A conversation with a Forbes 'Millennials on a Mission' lister: Miki Agrawal
While I was in New York for the Memorial Day weekend I arranged to meet up with Miki Agrawal. Miki is widely acknowledged as an up and coming incredible young woman. Earlier this month she was featured in Forbes on a ‘Millennials on a Mission’ list (http://onforb.es/10OaU8w). At thirty-four years old she is a restaurateur (she is owner of farm-to-table pizza restaurant WILD – www.eatdrinkwild.com – in New York and is working on building out the space for a Las Vegas location which will open in July), she is a co-founder of THINX – www.shethinx.com – (a high-tech underwear solution for women during their period), she has spoken at the World Youth Summit at the United Nations on the topic of social entrepreneurship, and her book ‘Do Cool Sh*t’ is going to hit the shelves in the summer.
We settled down in her apartment in her ‘boudouir’ (her nickname for the area that serves as office and entertainment space, which is a gorgeous array of cushions and mattresses by a huge window) and spent the next two hours sharing stories, exchanging perspectives on cross-generational collaboration and leadership amongst women, and finding out those fun and surprising things that you discover you have in common with each other.
What I didn’t know when I asked the doorman to let me in, was that earlier last week while in Vegas a strong wind gust slammed a metal door into Miki’s hand, almost taking off the end of one of her fingers. As a result, she had emergency surgery just a couple of days prior to our meeting. With a large pin in her finger and still mildly dosed up on pain killers, Miki still welcomed me warmly and gave generously of both her time and her spirit. I always view conversations with someone from a different generational group or age group as an opportunity to ‘be surprised and get inspired’. Miki didn’t disappoint in this regard.
Right after discovering that something we shared in common was teaching spin classes, we exchanged stories about how we met our respective significant others. In doing so, I learned that Miki met her boyfriend Andrew at the ‘Burning Man’ festival (www.burningman.com). Having never heard of ‘Burning Man’ before, Miki showed me an online video about it, which led us into a discussion about the principles of the festival.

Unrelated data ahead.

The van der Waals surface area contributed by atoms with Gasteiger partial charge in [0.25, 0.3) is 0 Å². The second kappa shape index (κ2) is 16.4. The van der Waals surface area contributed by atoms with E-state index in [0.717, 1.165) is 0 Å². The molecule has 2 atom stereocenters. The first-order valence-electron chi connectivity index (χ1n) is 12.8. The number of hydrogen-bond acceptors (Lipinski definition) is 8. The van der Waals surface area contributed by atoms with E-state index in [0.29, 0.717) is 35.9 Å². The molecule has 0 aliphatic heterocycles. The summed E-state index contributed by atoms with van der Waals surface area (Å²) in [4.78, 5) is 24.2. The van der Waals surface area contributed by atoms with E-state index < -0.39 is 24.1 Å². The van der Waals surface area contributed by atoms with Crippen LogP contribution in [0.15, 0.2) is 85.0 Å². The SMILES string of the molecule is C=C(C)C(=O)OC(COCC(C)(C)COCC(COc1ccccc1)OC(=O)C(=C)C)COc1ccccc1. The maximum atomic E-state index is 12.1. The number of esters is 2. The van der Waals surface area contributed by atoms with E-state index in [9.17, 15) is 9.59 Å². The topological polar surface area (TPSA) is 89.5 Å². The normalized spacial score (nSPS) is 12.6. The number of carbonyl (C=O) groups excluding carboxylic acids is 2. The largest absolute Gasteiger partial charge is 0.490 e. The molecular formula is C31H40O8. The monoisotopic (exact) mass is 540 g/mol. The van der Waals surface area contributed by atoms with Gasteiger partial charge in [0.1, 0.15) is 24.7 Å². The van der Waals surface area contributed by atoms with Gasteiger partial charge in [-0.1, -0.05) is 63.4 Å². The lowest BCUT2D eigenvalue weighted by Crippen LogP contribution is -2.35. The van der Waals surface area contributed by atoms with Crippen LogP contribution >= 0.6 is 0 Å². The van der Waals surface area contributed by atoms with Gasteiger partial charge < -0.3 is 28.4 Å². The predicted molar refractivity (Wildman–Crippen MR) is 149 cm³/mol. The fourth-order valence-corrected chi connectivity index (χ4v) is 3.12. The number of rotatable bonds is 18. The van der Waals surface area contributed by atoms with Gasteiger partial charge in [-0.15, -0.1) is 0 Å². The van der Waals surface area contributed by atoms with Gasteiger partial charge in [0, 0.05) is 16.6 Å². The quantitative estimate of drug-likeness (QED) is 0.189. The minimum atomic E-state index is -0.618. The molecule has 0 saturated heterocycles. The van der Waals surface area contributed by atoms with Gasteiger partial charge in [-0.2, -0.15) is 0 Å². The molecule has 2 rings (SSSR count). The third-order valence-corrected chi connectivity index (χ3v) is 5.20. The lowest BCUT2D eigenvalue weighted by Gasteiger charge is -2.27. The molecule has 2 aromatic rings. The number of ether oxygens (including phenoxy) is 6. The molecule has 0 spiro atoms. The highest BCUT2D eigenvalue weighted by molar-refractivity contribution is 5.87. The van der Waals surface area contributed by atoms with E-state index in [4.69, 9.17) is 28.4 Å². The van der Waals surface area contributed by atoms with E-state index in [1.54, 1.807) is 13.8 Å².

[text_box class=”grey”] How can organizations create situations where our dynamic, talented, motivated Millennial women can ride the wave of the desire for self-expression, radical inclusion, and radical self-reliance? How can organizations create environments where emphasis is placed on the community and the tribe?
A music festival that takes place in the Nevada’s Black Rock Desert, spanning eight days at the end of August, with tens of thousands of people in attendance, ‘Burning Man’ provides an opportunity for an entire community of people and places to be created where nothing existed the day prior, and where nothing will be left behind when the eight days are up. It provides a whole new way to think about the concept of community. People arrive, join a camp, and participate in all aspects of establishing and helping the community thrive. The entire community operates as a gift economy (no money, no trade), adheres strictly to the principle of leave no trace behind, and at its core embraces the concepts of self-expression, radical inclusion and radical self-reliance. Radical inclusion means every person becomes rapidly and highly integrated into the community. Radical self-reliance means that after the first two to three days of figuring stuff out, you rapidly transition to a point where the ‘noise’ goes away, you are clear on where you can most uniquely contribute to moving the community forward, and your authentic self comes out and gets exhibited through your leadership contributions. In its entirety, the whole process also provides an opportunity to reset and rediscover yourself.